kappa statistic. The lowest pairwise kappa value was 0.74,
indicating a satisfactory inter-rater reliability.
Most commentary on sense.us involved data analysis.
A typical comment made note of an observed trend or outlier,
often coupled with questions, explanatory hypotheses, or both.
A typical reply involved discussing hypotheses or answering
questions. The results of coding the comments are shown in
Figure 5. In total, 80.6% of comments involved an observation
of visualized data, 35.5% provided an explanatory hypothesis,
and 38.1% included a question about the data or a hypothesis.
Most questions and hypotheses accompanied an observation ( 91.6% and 92.2%, respectively) and half the hypotheses
were either phrased as or accompanied by a question ( 49.0%).
For example, participants in both lab studies discovered
a large drop in bartenders around the 1930s and posted
comments attributing the drop to alcohol prohibition. In
the live deployment, one user commented on a scatterplot
view, asking why New Hampshire has such a high level of
retail sales per capita (Figure 4). Another user noted that
New Hampshire does not have sales tax, and neither does
Delaware, the second highest in retail sales. In this fashion,
discussion regularly involved the introduction of contextual
information not present in the visualization. For instance,
Figure 1 includes a timeline of events that was iteratively
constructed by multiple users, while the graph of teachers in
Figure 6 notes the introduction of compulsory education.
One instance of social data analysis occurred around a
rise, fall, and slight resurgence in the percentage of dentists
in the labor force. The first comment (one of the five seed
comments) noted the trends and asked what was happening. One subject responded in a separate thread, “Maybe
this has to do with fluoridation? But there’s a bump . . . but kids
got spoiled and had a lot of candy??” To this another subject
responded “As preventative dentistry has become more effective, dentists have continued to look for ways to continue working
(e.g., most people see the dentist twice a year now v. once a year
just a few decades ago).” Perhaps the most telling comment,
however, included a link to a different view, showing both
dentists and dental technicians. As dentists had declined in
percentage, technicians had grown substantially, indicating
specialization within the field. To this, another user asked
“I wonder if school has become too expensive for people to think
about dentistry, or at least their own practice when they can go
to technical school for less?” Visual data analysis, historical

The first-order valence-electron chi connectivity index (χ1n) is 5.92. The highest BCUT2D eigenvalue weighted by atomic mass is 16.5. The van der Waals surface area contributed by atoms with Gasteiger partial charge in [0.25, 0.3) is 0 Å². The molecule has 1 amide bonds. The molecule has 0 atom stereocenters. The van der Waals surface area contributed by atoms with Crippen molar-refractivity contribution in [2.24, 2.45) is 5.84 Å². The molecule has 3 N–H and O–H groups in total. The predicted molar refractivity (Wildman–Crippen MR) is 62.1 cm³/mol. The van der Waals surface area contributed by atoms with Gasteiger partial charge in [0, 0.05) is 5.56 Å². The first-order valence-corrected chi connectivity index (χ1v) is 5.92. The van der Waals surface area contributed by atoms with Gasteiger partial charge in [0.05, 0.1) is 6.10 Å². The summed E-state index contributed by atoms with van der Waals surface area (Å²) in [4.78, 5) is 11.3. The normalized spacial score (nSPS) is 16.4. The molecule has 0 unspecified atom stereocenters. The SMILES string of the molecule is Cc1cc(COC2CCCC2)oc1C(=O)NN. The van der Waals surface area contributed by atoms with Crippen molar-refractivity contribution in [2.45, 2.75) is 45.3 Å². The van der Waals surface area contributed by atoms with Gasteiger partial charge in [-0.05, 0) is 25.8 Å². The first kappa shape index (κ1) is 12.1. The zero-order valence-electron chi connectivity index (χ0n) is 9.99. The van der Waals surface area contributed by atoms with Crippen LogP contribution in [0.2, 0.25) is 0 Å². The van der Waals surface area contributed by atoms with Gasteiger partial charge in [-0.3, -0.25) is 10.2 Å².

knowledge, and personal anecdote all played a role in the
sensemaking process, explicating various factors shaping
Another role of comments was to aid data interpretation, especially in cases of unclear meaning or anomalies in
data collection. Overall, 15.7% of comments referenced data
naming, categorization, or collection issues. One prominent occupation was labeled “Operative,” a general category consisting largely of skilled labor. This term had little
meaning to subjects, one of whom asked “what the hell is an
operative?” Others responded to reinforce the question or to
suggest an explanation, e.g., “I bet they mean factory worker.”
Another subject agreed, noting that the years of the rise and
fall of operatives seemed consistent with factory workers.
Other examples include views missing data for a single year
figure 5: content analysis categorization of sense.us comments.
categories are not mutually exclusive.
figure 6: Visualization of the number of teachers. annotations
indicate the start of compulsory education and the rise of teachers
in the post-World War ii era.
(1940 was a common culprit), leading users to comment on
the probable case of missing data.
Some users were less interested in specific views than
in recurring patterns. One user was interested in exploring
careers that were historically male-dominated, but have
seen increasing numbers of females in the last half-century.
The user systematically explored the data, saving views in a
bookmark trail later shared in a comment named “Women’s
Rise.” Similarly, a more mathematically minded participant
was interested in patterns of job fluctuations, creating a
trail showcasing recurring distributions. Another searched
for jobs that had been usurped by technology, such as bank
tellers and telephone operators. In each of these cases, the
result was a tour or story winding through multiple views.
Overall, 14.2% of comments referenced an additional
view, either implicitly in the text or explicitly through drag-and-drop bookmark links. Although 22 of the 24 lab study
subjects ( 87.5%) saved at least one view to the bookmark
trail, only 14 ( 58.3%) created one or more drag-and-drop
bookmark links. The amount of view linking varied by user,
ranging from 0 to 19 links with an average of 2. 17.
Comments served other purposes as well. A number were
simple tests of system functionality ( 5.6%), often deleted by